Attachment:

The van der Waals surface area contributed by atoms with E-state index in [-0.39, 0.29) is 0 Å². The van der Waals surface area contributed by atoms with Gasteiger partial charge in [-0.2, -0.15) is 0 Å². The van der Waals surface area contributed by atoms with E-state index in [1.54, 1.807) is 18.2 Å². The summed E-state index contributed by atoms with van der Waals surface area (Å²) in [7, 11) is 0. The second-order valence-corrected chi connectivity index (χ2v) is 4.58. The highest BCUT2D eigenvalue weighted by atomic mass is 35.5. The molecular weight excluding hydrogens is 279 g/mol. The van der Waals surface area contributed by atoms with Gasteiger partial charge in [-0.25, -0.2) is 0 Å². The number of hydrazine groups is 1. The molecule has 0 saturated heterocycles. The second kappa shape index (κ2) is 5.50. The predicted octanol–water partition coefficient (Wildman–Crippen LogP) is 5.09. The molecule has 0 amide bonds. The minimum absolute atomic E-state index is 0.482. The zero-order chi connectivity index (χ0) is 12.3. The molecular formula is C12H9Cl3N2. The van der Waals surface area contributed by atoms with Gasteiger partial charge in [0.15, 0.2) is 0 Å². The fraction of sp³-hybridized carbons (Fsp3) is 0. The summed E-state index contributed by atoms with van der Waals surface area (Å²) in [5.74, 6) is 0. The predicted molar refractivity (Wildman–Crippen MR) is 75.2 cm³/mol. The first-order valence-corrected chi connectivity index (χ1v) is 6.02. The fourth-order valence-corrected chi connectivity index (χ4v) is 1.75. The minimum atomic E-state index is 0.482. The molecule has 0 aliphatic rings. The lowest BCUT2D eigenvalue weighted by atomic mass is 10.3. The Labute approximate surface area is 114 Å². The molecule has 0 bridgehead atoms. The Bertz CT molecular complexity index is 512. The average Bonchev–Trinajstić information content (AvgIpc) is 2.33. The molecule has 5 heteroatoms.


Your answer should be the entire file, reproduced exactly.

The van der Waals surface area contributed by atoms with E-state index in [-0.39, 0.29) is 0 Å². The van der Waals surface area contributed by atoms with Gasteiger partial charge in [-0.2, -0.15) is 0 Å². The van der Waals surface area contributed by atoms with E-state index in [1.54, 1.807) is 18.2 Å². The summed E-state index contributed by atoms with van der Waals surface area (Å²) in [7, 11) is 0. The second-order valence-corrected chi connectivity index (χ2v) is 4.58. The highest BCUT2D eigenvalue weighted by atomic mass is 35.5. The molecular weight excluding hydrogens is 279 g/mol. The van der Waals surface area contributed by atoms with Gasteiger partial charge in [-0.25, -0.2) is 0 Å². The number of hydrazine groups is 1. The molecule has 0 saturated heterocycles. The second kappa shape index (κ2) is 5.50. The predicted octanol–water partition coefficient (Wildman–Crippen LogP) is 5.09. The molecule has 0 amide bonds. The minimum absolute atomic E-state index is 0.482. The zero-order chi connectivity index (χ0) is 12.3. The molecular formula is C12H9Cl3N2. The van der Waals surface area contributed by atoms with Gasteiger partial charge in [0.15, 0.2) is 0 Å². The fraction of sp³-hybridized carbons (Fsp3) is 0. The summed E-state index contributed by atoms with van der Waals surface area (Å²) in [5.74, 6) is 0. The predicted molar refractivity (Wildman–Crippen MR) is 75.2 cm³/mol. The first-order valence-corrected chi connectivity index (χ1v) is 6.02. The fourth-order valence-corrected chi connectivity index (χ4v) is 1.75. The minimum atomic E-state index is 0.482. The molecule has 0 aliphatic rings. The lowest BCUT2D eigenvalue weighted by atomic mass is 10.3. The Labute approximate surface area is 114 Å². The molecule has 0 bridgehead atoms. The Bertz CT molecular complexity index is 512. The average Bonchev–Trinajstić information content (AvgIpc) is 2.33. The molecule has 5 heteroatoms.